For those planning to visit Orkney this February there’s a vast amount of things to do. The events on offer this month cover all aspects of Orkney – the arts, agriculture, tourism and natural history of the islands!
On February 8th, the West Mainland Ploughing Match takes place with prizes for Vintage Shortboard, One Way and Reversible. The competition is open to local farmers but it’s great for spectators too. In the evening there will be a Dance to Genuine Draft in the Birsay Hall!
A must-see event in February, from the 10th to 15th is a production of CATS by the Kirkwall Amateur Operatic Society (KAOS)! This great musical will be at the Orkney Theatre at Kirkwall Grammar School at 7.30pm with a matinee on Saturday 15th, at 2pm.
Out on the remote island of Papa Westray from 15th to 22nd February is the Papay Gyro Nights Art Festival. This unique event sees the island transformed into art space – artworks are screened and exhibited in old farm buildings, boat house, workshops, ruins and the open landscape. We recommend dressing warm and rain proofed with sensible boots and a torch.
Keen fishermen can take their rods, waders and nets out of winter storage this month as the Brown Trout Season starts on February 15th (until October 16th, 2014) and the Sea Trout Season starts on February 25th (until October 31st, 2014 – Sundays excluded)
There’s an Orkney Zerowaste exhibition entitled ‘See the Wood for the Trees‘ at For Art’s Sake from 15th Jan to 22nd Feb which is focused on the reuse and recycling of wood, card and paper! This is a celebration of trees, which are rare in Orkney!
Finally there’s an illustrated talk from John Crossley (Orkney Botanical Recorder) 28 February 2014 at St Magnus Centre on 28th Feb at 7.30pm. Entitled ‘Orkney’s Wild Plants and Places‘, John will look at the most attractive plants in Orkney and where they grow – a fascinating event!
If you’re looking for somewhere to go in Orkney in February, why not visit the Orkney Museum in the beautiful Tankerness House, a rabbit warren of a building with an amazing garden, located across the street from St Magnus Cathedral in Kirkwall? The Orkney Museum tells the story of the islands from the Stone Age, to the Picts and Vikings, right through to the present day. It was opened as a museum in 1968 and here’s a few interesting facts about Orkney Museum you maybe didn’t know.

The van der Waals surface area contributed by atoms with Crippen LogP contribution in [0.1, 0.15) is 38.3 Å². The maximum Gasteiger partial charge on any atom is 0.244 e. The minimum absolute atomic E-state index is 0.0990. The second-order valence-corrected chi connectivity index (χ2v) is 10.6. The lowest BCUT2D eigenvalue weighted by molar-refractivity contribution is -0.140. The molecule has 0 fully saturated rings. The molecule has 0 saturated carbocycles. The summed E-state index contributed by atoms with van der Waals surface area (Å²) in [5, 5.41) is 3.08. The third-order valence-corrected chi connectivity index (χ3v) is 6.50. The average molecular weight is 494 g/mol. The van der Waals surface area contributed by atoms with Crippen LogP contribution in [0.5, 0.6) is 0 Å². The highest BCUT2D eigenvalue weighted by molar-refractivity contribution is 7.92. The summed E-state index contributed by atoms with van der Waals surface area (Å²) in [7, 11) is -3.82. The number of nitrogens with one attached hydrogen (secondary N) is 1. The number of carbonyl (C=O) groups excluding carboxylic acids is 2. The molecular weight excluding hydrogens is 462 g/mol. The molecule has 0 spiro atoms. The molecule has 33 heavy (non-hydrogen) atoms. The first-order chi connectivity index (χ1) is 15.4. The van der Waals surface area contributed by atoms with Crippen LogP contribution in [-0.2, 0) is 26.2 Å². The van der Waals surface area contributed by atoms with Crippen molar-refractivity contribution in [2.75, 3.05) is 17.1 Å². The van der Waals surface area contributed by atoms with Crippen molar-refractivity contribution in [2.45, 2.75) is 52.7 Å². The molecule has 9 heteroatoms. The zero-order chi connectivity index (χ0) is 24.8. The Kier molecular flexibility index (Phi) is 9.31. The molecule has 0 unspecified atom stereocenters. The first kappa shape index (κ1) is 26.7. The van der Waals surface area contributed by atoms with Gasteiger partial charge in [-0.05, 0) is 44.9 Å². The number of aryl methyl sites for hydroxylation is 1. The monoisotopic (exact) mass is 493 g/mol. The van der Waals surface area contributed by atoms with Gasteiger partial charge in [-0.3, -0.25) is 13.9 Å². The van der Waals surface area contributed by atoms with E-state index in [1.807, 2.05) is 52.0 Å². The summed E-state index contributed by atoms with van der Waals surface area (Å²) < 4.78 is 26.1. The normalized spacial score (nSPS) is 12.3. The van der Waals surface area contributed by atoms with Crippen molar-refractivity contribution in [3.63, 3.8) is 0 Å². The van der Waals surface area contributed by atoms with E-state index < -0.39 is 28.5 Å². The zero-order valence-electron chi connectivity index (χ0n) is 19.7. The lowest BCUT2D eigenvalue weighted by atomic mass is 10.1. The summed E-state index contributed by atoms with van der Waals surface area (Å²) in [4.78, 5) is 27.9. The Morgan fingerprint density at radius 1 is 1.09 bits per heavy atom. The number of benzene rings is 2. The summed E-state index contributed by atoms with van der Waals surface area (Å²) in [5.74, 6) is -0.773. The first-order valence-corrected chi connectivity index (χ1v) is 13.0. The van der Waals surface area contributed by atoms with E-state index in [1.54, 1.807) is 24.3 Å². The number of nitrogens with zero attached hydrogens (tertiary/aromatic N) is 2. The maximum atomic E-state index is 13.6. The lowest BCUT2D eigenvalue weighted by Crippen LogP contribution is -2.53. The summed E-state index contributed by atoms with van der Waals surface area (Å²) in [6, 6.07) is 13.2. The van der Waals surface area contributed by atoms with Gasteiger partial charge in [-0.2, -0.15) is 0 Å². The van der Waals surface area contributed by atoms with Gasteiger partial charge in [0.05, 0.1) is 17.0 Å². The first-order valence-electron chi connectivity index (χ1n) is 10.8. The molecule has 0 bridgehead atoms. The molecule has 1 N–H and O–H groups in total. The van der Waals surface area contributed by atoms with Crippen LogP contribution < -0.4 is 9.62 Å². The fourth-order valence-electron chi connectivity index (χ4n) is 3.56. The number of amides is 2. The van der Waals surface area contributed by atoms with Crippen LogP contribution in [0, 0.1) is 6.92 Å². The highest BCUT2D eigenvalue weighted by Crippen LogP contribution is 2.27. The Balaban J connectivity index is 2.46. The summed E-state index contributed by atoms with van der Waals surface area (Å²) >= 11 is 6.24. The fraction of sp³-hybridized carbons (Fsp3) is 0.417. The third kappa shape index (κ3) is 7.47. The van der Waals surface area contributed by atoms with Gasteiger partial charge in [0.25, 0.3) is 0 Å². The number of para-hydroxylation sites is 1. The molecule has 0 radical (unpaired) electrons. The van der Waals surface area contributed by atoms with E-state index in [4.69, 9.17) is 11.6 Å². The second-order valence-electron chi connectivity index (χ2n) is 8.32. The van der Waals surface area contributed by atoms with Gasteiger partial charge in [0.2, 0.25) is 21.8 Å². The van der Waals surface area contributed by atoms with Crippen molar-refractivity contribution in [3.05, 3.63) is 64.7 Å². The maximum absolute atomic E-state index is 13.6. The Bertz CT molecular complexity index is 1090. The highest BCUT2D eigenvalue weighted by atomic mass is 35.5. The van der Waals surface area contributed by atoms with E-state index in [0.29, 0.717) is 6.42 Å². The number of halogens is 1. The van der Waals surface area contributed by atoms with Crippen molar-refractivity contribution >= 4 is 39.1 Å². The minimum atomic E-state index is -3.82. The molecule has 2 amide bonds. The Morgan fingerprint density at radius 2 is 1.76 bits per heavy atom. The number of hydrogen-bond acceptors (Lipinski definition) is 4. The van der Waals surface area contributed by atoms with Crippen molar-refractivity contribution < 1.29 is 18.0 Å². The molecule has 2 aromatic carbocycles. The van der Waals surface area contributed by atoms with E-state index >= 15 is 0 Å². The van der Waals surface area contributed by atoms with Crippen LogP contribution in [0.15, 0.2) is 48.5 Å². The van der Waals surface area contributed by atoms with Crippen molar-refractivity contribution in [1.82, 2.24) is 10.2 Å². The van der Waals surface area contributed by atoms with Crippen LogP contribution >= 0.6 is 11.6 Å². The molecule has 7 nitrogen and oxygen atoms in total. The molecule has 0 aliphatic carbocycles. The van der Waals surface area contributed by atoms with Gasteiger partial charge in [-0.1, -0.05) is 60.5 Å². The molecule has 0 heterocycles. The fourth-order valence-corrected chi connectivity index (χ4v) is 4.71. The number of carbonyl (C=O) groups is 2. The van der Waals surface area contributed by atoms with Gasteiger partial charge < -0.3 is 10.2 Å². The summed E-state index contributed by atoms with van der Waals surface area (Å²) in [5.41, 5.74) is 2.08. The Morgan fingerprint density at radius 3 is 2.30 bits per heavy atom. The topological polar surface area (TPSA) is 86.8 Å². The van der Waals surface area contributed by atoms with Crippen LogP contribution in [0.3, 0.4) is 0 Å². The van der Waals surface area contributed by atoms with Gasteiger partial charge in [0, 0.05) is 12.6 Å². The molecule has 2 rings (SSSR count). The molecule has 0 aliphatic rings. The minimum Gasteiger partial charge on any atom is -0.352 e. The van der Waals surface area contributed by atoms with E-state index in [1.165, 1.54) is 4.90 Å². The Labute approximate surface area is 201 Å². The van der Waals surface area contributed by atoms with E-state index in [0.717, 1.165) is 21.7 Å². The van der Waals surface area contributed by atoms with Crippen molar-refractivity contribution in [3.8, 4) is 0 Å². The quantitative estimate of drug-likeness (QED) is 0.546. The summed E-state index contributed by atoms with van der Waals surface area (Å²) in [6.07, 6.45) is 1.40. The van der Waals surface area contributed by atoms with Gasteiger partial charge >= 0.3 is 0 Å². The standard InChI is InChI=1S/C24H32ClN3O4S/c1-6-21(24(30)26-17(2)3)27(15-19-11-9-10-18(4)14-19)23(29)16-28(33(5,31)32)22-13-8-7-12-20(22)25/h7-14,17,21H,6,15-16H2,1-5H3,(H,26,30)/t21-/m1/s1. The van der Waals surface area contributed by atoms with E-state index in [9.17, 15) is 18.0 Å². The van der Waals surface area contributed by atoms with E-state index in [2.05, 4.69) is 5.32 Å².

- The museum was the home of the Baikie family of Tankerness for three centuries. The Baikie Library and Drawing Room gives the visitor an idea of how the house looked when it was a family home.
- The relics that can be seen date back 5,000 years, with finds from the earliest house in Europe – the Knap of Howar on Papa Westray as well as other archaeological sites around Orkney.
- The Orkney Museum has an exhibition about the Ba’ game which is played on Christmas and New Year’s Day through the streets of Kirkwall. Included in the exhibition is the Ba’ which was used in the women’s Ba. This was played in 1945 and 1946!
- There are stunning Viking runes to see here including the plaque from the Viking boat burial at Scar on Sanday, combs and a collection of gaming pieces
- Orkney Museum also has the wooden box which was found in a St Magnus Cathedral pillar, which contained the bones of the martyred St Magnus.
- There are lots of activities for kids at Orkney Museum including rubbings, a morse code machine, and reconstructing broken Neolithic pottery!
Entrance to the Orkney Museum is free and the museum is open from Monday to Saturday, from 1030 to 1700 (closed for lunch from 1230 to 1330). The staff at the Orkney Museum are very knowledgeable and friendly and will be happy to answer any questions you have! Visiting the museum is a great way to get an understanding of all the history you’ll see during a holiday in Orkney!